History of Zion National Park and Southern Utah
From the ancient Anazasi Indians to the Mormon settlers sent by Brigham Young to colonize the area, St. George Utah offers a varied and colorful history. Visiting St George you will trek through hundreds of years of historical discovery. Learn about the areas natural history as well as its many human inhabitants through the years.
The Anasazi Indians first occupied the region around St. George Utah about 200 BC. The natives continued to live in the area until approximately 1200 AD. There is no known reason for the sudden disappearance of the Anazazi people from the area but the remains of their dwellings and rock art leave testament to their lives near the Virgin River. It was at this time that the Piute Indians first came to the area to live. Later the Piute would begin farming corn, squash and other traditional native crops.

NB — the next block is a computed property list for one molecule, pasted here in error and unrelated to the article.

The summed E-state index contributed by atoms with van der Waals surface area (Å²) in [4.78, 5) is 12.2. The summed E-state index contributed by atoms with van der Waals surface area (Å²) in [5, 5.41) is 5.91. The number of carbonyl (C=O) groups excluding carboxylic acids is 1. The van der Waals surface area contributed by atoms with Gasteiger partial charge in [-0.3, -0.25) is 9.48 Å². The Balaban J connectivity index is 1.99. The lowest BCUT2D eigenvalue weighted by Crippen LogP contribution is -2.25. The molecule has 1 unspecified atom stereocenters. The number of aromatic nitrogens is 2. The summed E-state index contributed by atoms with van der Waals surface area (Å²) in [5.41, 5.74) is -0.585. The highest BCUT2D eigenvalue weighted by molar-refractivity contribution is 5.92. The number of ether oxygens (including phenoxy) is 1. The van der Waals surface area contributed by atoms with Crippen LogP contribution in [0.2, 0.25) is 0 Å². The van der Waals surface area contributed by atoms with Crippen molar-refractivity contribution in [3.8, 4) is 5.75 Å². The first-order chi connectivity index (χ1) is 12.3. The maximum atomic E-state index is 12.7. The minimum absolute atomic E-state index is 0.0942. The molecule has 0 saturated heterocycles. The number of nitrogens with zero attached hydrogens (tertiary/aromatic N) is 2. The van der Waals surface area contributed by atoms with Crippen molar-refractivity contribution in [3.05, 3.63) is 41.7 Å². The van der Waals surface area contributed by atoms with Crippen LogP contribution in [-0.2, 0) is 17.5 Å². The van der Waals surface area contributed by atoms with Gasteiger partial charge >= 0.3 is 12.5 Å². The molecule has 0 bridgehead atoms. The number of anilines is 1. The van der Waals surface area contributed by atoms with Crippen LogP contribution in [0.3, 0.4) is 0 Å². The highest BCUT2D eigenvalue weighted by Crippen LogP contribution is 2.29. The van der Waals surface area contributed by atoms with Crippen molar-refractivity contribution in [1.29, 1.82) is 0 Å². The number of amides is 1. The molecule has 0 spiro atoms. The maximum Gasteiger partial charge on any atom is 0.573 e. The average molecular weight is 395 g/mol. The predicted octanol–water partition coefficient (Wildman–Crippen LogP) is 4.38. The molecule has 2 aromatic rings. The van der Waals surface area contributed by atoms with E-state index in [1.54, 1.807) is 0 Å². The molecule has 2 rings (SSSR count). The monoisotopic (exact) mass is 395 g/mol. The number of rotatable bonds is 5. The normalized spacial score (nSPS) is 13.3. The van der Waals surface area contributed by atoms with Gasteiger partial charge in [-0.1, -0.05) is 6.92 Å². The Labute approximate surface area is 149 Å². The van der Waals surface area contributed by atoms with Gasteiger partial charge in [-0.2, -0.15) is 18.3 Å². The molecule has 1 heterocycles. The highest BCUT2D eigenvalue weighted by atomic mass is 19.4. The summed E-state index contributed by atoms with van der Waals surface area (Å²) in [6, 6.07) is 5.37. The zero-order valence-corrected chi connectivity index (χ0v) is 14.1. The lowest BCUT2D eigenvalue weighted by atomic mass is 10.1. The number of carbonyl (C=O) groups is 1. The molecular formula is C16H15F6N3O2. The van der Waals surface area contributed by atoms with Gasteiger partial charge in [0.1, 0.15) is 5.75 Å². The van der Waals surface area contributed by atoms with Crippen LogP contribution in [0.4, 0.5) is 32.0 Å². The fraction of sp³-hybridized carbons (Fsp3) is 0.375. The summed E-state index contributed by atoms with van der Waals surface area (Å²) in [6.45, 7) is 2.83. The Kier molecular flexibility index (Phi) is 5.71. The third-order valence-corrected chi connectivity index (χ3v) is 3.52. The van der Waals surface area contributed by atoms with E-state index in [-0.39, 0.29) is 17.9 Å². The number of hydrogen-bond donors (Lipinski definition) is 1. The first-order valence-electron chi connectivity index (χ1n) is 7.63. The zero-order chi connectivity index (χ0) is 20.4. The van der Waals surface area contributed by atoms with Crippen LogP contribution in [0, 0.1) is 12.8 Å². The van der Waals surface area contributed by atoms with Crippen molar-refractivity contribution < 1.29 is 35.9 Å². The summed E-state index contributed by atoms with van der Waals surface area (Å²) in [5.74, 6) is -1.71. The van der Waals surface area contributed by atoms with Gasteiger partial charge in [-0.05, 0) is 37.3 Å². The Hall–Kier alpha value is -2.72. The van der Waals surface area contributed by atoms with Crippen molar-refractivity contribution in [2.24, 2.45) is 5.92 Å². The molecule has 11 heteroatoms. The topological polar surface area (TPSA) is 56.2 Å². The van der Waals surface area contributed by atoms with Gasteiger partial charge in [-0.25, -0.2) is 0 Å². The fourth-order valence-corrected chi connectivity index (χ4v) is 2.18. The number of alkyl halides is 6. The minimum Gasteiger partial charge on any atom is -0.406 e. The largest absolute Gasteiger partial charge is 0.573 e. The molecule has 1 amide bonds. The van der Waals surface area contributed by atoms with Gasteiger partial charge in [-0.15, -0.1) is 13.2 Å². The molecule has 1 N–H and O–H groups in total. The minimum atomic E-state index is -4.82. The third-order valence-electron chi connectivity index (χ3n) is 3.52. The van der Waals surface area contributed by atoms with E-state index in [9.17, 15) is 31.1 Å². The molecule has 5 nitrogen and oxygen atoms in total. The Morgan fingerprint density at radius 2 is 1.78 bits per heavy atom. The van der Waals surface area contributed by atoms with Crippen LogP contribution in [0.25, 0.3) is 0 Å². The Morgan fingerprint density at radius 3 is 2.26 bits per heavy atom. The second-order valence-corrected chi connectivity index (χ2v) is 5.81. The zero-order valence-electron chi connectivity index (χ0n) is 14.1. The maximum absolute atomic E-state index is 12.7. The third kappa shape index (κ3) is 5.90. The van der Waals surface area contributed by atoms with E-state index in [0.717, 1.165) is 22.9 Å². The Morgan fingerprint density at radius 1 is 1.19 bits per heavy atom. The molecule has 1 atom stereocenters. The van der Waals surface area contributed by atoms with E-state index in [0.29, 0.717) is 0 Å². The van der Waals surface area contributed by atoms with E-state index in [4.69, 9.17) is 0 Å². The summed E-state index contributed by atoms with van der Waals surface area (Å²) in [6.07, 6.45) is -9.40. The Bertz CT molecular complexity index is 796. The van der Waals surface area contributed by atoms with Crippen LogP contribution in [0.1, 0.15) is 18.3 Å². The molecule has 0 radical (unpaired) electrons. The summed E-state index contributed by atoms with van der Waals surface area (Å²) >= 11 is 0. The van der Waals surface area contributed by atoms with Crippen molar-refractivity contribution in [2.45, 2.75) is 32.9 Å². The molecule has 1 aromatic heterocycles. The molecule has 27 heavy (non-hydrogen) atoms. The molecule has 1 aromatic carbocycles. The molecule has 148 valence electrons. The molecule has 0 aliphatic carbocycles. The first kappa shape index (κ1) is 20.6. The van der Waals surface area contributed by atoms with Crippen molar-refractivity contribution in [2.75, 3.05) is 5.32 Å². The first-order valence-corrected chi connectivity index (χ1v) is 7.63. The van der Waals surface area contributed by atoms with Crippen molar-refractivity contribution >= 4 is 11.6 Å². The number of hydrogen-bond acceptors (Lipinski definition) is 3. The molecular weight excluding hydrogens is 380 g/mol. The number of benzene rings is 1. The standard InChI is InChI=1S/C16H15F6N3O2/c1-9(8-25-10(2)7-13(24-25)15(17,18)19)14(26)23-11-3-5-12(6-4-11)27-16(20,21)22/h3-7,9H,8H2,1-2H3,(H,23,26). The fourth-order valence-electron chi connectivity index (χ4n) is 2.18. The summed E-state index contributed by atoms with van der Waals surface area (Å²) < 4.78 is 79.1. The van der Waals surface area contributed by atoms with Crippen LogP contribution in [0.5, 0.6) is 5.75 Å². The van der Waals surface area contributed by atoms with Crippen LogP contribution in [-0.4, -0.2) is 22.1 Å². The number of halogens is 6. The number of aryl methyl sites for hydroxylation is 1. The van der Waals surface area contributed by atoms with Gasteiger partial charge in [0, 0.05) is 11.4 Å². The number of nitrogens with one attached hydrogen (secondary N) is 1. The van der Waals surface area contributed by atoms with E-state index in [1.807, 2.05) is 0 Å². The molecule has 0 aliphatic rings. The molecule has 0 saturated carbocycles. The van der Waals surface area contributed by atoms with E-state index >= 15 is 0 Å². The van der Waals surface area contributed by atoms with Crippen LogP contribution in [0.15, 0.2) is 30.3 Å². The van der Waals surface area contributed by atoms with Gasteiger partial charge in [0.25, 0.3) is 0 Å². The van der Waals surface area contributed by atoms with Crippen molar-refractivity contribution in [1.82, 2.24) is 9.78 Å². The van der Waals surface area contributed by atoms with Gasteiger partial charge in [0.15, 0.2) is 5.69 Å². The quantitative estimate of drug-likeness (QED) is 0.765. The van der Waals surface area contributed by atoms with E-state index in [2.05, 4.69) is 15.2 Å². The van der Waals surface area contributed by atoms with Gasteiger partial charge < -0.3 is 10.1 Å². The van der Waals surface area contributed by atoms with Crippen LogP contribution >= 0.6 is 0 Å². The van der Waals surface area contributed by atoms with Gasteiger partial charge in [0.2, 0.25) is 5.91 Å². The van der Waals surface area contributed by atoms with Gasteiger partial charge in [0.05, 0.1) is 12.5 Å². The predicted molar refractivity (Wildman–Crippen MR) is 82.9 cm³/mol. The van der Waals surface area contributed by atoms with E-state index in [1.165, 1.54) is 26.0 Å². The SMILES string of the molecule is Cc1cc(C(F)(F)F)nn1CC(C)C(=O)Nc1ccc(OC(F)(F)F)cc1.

In 1831, Brigham Young, leader of the Mormon Church, sent 309 families to the St. George area to raise crops such as cotton and grapes. The pioneers quickly discovered that life was difficult in Utah's Dixie. The summer heat was intense and there was little rainfall to grow crops. Flashfloods would often destroy their crops and buildings.
Despite the difficulties they encountered, these settlers remained and built the city of St. George. In 1877, St. George's first Mormon Temple was erected and stands today as a testament of the commitment of the areas first non-native pioneers. In addition to the temple, St. George boasts several historical landmarks. Brigham Young's summer home is located here.